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February is for Frost Seeding
Ohio Ag Connection - 02/16/2024

February is here and it comes with a flood of hearts, flowers, chocolates, and romance. It also brings weather that triggers maple syrup season and the ideal conditions for frost seeding pastures. If your valentine is a pasture manager, I have the perfect gift idea ahead!

Say “I love you” with the gift of clover seed! Instead of a bouquet of roses, consider a bag of red clover. Instead of fancy wine, consider an improved variety of white clover. Maybe just go ahead and get all of the above though, just to be safe.

Not convinced yet? Let me explain why February is a fantastic time to share the love of legumes.

The ideal time for frost seeding tends to be mid-February. When the water in the upper horizon of the soil freezes, the water expands, which leads to pressure that forces soil up and out during a freeze. Then when the water in the soil thaws, it takes up less space, and the soil settles back again.

The freezing, thawing, and soil heaving cycles help work seed that is spread on the surface into the soil. Good seed to soil contact will help seedlings get a jump start on the growing season without the risk of disturbing soils in the early spring when conditions may be too wet to tread on. Broadcasting seed at this specific time is called “frost-seeding”.

Frost seeding is an effective and low input method for thickening up pasture and hay field stands (or even lawns) with a broadcast application of seed. It is a method that is most successful with varieties of red clover and white clover.

Frost seeding can be implemented in both fields with and without livestock present. If livestock are in the field, hoof traffic can assist with seed to soil contact in combination with soil heaving. You can broadcast the seed by hand, with a hand crank, or with a seed broadcaster on an ATV. Seed could also be aerially applied via plane or drone if the service is available to you.

Frost seeding rates vary depending on the type of forage seed you choose. Frost seeding isn’t just for legumes. Some grasses can successfully be frost seeded as well. For best success, start with high quality seed and broadcast the seed during weather patterns where nighttime temperatures drop below freezing and daytime temperatures rise above freezing.

There are many situations where frost seeding legumes is advantageous. The practice can help remediate areas where bare ground is present. Whether the bare ground is a result of high-traffic, herbicide application, or soil disturbance, clover is likely to provide good cover to these areas in the spring. Soil coverage as soon as possible helps prevent weeds from establishing in these sensitive areas.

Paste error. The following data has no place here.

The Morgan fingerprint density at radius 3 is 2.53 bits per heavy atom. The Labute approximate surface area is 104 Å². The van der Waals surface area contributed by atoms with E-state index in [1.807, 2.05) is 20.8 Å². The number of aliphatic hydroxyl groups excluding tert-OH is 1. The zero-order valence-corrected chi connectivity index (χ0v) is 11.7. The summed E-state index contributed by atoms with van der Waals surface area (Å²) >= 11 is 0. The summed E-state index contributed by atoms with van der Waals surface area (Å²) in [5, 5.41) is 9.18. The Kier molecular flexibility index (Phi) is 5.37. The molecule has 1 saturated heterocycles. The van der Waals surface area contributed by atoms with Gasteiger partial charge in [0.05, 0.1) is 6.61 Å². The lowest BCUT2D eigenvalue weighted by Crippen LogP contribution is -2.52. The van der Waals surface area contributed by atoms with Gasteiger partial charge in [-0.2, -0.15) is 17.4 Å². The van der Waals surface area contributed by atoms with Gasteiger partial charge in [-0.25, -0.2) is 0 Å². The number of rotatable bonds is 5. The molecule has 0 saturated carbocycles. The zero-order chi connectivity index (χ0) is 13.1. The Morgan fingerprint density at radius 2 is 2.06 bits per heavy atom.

It is important to consider that some broadleaf herbicides may have residual impacts on the establishment of legumes. There may be a recommended timeframe to wait between treating for broadleaf weeds and adding legumes or forbs back into the pasture. That time frame could vary from a few weeks to several months. Be sure to fully read all labels, keep accurate application records, and follow any restrictions dictated on the label.

Legumes are beneficial additions to pastures and hayfields for their ability to form mutually beneficial relationships with nitrogen fixing soil bacteria. These rhizobia fix atmospheric nitrogen into plant available nitrogen in the root zone around the legumes and thus benefits the other plants growing in the area. To ensure fixation occurs, purchase inoculated seed. Legumes also provide a greater percentage of digestible nutrients and proteins than most grasses, which improves the nutritional value of the pasture or hayfield.

Frost seeding is an economical way to gradually improve pasture condition in combination with providing appropriate fertility and harvest practices. For both legumes and grasses, the recommended seeding rates are less than 10 pounds of seed per acre. In our area, we have access to improved varieties of clovers with rhizobia inoculant for $3 to $5 per lb. The impact of that investment could repay itself several times in the first year of growth.

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